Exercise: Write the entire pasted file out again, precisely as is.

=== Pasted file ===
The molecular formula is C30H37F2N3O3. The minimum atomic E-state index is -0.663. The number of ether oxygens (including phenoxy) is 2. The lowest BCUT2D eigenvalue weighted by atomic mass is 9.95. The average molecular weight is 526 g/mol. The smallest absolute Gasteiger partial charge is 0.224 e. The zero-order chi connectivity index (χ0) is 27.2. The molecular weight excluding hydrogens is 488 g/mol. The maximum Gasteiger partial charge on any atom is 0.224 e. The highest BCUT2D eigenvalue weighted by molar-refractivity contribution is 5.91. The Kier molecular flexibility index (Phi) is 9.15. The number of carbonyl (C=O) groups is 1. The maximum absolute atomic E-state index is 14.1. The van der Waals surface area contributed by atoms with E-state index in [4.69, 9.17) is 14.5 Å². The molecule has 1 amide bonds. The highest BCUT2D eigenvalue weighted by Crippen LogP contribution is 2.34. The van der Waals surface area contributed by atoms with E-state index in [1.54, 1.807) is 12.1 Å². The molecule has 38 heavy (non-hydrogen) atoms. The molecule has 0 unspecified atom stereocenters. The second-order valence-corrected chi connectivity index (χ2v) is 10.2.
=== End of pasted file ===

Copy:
The molecular formula is C30H37F2N3O3. The minimum atomic E-state index is -0.663. The number of ether oxygens (including phenoxy) is 2. The lowest BCUT2D eigenvalue weighted by atomic mass is 9.95. The average molecular weight is 526 g/mol. The smallest absolute Gasteiger partial charge is 0.224 e. The zero-order chi connectivity index (χ0) is 27.2. The molecular weight excluding hydrogens is 488 g/mol. The maximum Gasteiger partial charge on any atom is 0.224 e. The highest BCUT2D eigenvalue weighted by molar-refractivity contribution is 5.91. The Kier molecular flexibility index (Phi) is 9.15. The number of carbonyl (C=O) groups is 1. The maximum absolute atomic E-state index is 14.1. The van der Waals surface area contributed by atoms with E-state index in [4.69, 9.17) is 14.5 Å². The molecule has 1 amide bonds. The highest BCUT2D eigenvalue weighted by Crippen LogP contribution is 2.34. The van der Waals surface area contributed by atoms with E-state index in [1.54, 1.807) is 12.1 Å². The molecule has 38 heavy (non-hydrogen) atoms. The molecule has 0 unspecified atom stereocenters. The second-order valence-corrected chi connectivity index (χ2v) is 10.2.